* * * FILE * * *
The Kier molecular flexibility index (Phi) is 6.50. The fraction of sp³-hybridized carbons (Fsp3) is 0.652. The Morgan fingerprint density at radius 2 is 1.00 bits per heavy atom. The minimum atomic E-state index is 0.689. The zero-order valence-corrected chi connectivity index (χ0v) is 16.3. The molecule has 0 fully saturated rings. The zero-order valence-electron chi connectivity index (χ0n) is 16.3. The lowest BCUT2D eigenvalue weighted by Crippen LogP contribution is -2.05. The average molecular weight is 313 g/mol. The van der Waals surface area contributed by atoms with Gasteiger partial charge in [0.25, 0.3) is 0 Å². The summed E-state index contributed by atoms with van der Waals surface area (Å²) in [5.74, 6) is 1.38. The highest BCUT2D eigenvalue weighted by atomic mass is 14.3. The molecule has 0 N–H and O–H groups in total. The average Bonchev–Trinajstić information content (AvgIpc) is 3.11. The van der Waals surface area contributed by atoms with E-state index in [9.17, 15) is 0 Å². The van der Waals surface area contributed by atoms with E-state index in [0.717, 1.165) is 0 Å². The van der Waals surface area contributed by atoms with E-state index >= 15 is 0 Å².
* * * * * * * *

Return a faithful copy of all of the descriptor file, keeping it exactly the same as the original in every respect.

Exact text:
The Kier molecular flexibility index (Phi) is 6.50. The fraction of sp³-hybridized carbons (Fsp3) is 0.652. The Morgan fingerprint density at radius 2 is 1.00 bits per heavy atom. The minimum atomic E-state index is 0.689. The zero-order valence-corrected chi connectivity index (χ0v) is 16.3. The molecule has 0 fully saturated rings. The zero-order valence-electron chi connectivity index (χ0n) is 16.3. The lowest BCUT2D eigenvalue weighted by Crippen LogP contribution is -2.05. The average molecular weight is 313 g/mol. The van der Waals surface area contributed by atoms with Gasteiger partial charge in [0.25, 0.3) is 0 Å². The summed E-state index contributed by atoms with van der Waals surface area (Å²) in [5.74, 6) is 1.38. The highest BCUT2D eigenvalue weighted by atomic mass is 14.3. The molecule has 0 N–H and O–H groups in total. The average Bonchev–Trinajstić information content (AvgIpc) is 3.11. The van der Waals surface area contributed by atoms with E-state index in [9.17, 15) is 0 Å². The van der Waals surface area contributed by atoms with E-state index in [0.717, 1.165) is 0 Å². The van der Waals surface area contributed by atoms with E-state index >= 15 is 0 Å².